South African company EPCM Holdings has reacted quickly to the heightened demand for ventilators due to the Covid-19 outbreak. It has recently started producing its first low-cost ventilator (see prototype in the above video) units for delivery to several African countries.
EPCM is an engineering, procurement and construction company specialising in oil and gas projects in Africa and beyond.
EPCM’s co-founder and CEO, Tom Cowan, came up with the idea for the ventilator following a visit to his sister, a medical doctor, just before South Africa went into lockdown. She voiced her concern regarding the shortage of ventilators, both in South Africa and the rest of the continent.
“At that stage I wasn’t even 100% sure what a ventilator does. We talked about it and she explained it to me, and it sounded like something very similar to a gas system that we usually design,” he says.
After some internet research, Cowan came to the conclusion that designing a ventilator wasn’t “too complex”.
“About two hours after that, the first concept of a ventilator was born, and maybe two hours after that we started with some more detailed design … And it took about two, three days for us to completely understand what we wanted to build and do a few prototypes.”
The company deliberately kept the design very basic to reduce costs and ensure that it can be made from materials and machines currently available in most African countries. “The whole ventilator can be cut from a perspex plate … and then you basically have to add the electronic component to that and then it will work,” he says.
“We’ve specifically designed it to be easy to manufacture … Our design can be made from perspex, it can be made from stainless steel. If you have nothing else, you can even make it from wood.”
“The whole idea behind this was to get it rapidly manufactured. We’ve partnered with a laser cutting company in South Africa which is able to cut many of the sheets in a day, and we can just assemble,” Cowan adds.
A ventilator is a machine that provides mechanical ventilation by moving breathable air into and out of the lungs, to deliver breaths to a patient who is physically unable to breathe, or breathing insufficiently. Modern ventilators are computerised microprocessor-controlled machines.
Cowan says the Covid-19 outbreak has prompted many people to design simple mechanical ventilators, but these often lack the ability to precisely control the flow of gas. “Our system is designed so that you can physically set the breaths per minute, volume per breath, maximum pressure and flow for the machine,” he explains.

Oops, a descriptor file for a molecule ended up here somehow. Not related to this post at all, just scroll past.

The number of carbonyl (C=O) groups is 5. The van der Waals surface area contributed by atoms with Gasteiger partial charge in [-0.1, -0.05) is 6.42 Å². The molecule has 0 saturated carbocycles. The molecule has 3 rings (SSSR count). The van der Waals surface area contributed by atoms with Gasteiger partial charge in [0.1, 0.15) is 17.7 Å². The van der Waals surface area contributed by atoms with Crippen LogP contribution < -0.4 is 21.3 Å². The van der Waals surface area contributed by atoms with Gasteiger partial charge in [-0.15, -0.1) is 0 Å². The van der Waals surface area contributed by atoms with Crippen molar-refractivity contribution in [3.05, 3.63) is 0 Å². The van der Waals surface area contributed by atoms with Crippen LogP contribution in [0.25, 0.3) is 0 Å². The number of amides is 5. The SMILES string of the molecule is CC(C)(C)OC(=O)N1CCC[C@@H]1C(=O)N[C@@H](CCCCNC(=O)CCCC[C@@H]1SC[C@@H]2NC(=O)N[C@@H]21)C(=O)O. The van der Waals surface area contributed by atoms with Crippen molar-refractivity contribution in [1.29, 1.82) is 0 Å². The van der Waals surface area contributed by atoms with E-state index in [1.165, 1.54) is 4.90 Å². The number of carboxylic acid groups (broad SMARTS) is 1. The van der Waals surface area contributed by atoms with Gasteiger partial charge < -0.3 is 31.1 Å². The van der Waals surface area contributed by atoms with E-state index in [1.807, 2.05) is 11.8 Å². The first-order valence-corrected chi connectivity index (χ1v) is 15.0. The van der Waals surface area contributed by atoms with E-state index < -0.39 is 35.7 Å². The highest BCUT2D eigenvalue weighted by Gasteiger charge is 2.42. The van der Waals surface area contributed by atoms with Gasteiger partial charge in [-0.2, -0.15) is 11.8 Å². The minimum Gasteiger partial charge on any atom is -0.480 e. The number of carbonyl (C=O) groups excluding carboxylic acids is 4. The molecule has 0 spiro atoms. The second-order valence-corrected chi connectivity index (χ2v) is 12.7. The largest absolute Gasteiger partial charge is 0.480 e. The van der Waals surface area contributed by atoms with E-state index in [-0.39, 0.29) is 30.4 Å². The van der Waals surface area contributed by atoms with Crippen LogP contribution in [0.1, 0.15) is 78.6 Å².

Whereas modern ventilators used in top hospitals cost anything from $20,000 and upwards, EPCM’s model will go for less than $2,000.
The company started with the production of 50 units for delivery to Zimbabwe, Mozambique and Ghana. Cowan says these countries have less stringent regulations around the approval of medical devices than South Africa, where EPCM is yet to receive the go-ahead for its ventilator.
“If you want to get a ventilator approved in South Africa, you need European Union approval … The regulations and the hurdles that you have to jump over to get these ventilators certified is actually the biggest concern and probably the reason why there is not a lot of innovation or new companies starting to focus on the ventilator industry.”
According to Cowan, the South African authorities are however relaxing some of their regulations in response to the Coronavirus crisis. “They have to. It is either, relax some of the regulations or have a lot of people die.”
Commenting on the effects of Covid-19 on EPCM’s core business, Cowan said while most of the company’s construction projects are currently standing still, its consulting, engineering and procurement work continues.
The company is, however, seeing an impact from the dramatic weakening of the South African rand against major currencies. The currency has weakened from R14.76/$1 on 5 February to R19.05/$1 today. “Once you have a crisis, emerging [market] currencies are all going down. I think it is important that you have US dollar-based income, which we do have. But we also have procurement with fixed-price contracts in the European, Asian and American markets, which definitely provides challenges when you have our currency fluctuating like it is now,” he explains.
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